• http://covenlosangeles.tumblr.com Luna

      I'm making a guess just from your profile pic but you could definitely pull off Christina Hendricks red!!

  • Gisele

    Annie you NEVER fail to make me laugh. You're mega charming.

  • http://www.atdorsia.com/ Eliza

    I have naturally blonde hair, but over time it has darkened into this really-not-cute ashy-gray dark blonde color--does anyone else have this horrible tone? I am one person who can safely say my hair does NOT look better natural haha--it was white when I was a baby and just got progressively less pretty since (wish I could go back to my beautiful sixth-grade golden blonde!). I do light/bright highlights to keep the dream alive.

    • Mailbtch

      I'm in the same boat. I use John Frieda Go Blonder, which I know a lot of people hate, but has worked wonders for me.

  • Elle m

    you look lovely

  • katie

    Yes! Aveda madder conditioner for auburn hair like mine is da bomb and the only hair product to which I'm loyal!

  • Mady

    The brown hair looks great one you, and it helps that you're pretty! Dark hair tends to enhance facial features - if they're nice ones, then the brown makes people even more striking; if you're a bit on the plainer side, then blonde is usually a better bet - it's just a lot more forgiving. But there's something to be said for switching it up just for fun. It's only hair!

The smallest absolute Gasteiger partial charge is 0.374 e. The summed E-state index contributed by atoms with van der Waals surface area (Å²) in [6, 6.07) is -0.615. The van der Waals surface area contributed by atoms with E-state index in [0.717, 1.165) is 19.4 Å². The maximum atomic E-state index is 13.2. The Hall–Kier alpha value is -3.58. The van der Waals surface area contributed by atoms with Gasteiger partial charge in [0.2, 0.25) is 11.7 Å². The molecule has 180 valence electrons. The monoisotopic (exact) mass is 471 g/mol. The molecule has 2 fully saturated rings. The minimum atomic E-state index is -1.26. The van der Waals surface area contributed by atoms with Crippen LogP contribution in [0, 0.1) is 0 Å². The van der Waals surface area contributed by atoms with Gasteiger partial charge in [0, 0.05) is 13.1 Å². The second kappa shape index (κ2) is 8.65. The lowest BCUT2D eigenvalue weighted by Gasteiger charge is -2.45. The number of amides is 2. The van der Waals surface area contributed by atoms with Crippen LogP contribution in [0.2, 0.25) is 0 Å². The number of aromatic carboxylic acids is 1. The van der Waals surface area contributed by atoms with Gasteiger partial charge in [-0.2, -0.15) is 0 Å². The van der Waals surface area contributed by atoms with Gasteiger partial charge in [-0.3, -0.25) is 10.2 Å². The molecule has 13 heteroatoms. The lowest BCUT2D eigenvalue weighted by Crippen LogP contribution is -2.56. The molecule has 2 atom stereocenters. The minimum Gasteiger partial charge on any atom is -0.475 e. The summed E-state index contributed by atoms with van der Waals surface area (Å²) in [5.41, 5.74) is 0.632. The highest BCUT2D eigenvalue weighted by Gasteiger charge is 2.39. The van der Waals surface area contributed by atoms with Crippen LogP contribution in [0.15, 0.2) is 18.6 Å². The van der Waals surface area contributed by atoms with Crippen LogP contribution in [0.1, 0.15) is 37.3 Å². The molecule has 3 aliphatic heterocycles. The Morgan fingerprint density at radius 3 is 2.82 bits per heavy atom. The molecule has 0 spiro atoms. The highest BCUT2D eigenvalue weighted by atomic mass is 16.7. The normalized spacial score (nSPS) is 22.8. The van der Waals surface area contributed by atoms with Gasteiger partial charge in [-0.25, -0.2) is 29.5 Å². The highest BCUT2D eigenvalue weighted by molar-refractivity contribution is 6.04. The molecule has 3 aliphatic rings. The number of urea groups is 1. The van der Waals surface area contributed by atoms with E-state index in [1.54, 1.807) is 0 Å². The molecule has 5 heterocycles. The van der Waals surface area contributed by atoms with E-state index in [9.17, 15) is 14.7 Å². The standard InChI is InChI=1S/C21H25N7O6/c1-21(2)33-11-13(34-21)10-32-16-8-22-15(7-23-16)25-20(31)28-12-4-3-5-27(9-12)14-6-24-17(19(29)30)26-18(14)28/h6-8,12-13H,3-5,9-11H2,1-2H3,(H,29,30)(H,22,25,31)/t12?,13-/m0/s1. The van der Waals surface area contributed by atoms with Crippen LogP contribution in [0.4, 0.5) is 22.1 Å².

• ModernGrace

    In my teens and early 20's blonde was my signature. but then I became a redhead. That took years to dye over and grow out. Never again... I love a good ash medium brown, but in the winter I will go as dark chocolate as possible. Shiny dark chocolate is the goal.

  • M

    Great article! I, too, have had many hair transformations in the past couple of years. I'm still paying for my platinum blonde hair days. I have naturally dark brown hair, and while the blonde worked for a while, the final bleaching resulted in lots of breakage and a straw-like, cotton candy texture.

    It's finally getting better (!) but it obviously doesn't feel as good as it used to. At least the mullety stage is over. While my hair is almost halfway down my back I have lots of pieces that aren't even to my chin. :(

  • http://intothegloss.com/ ITG Annie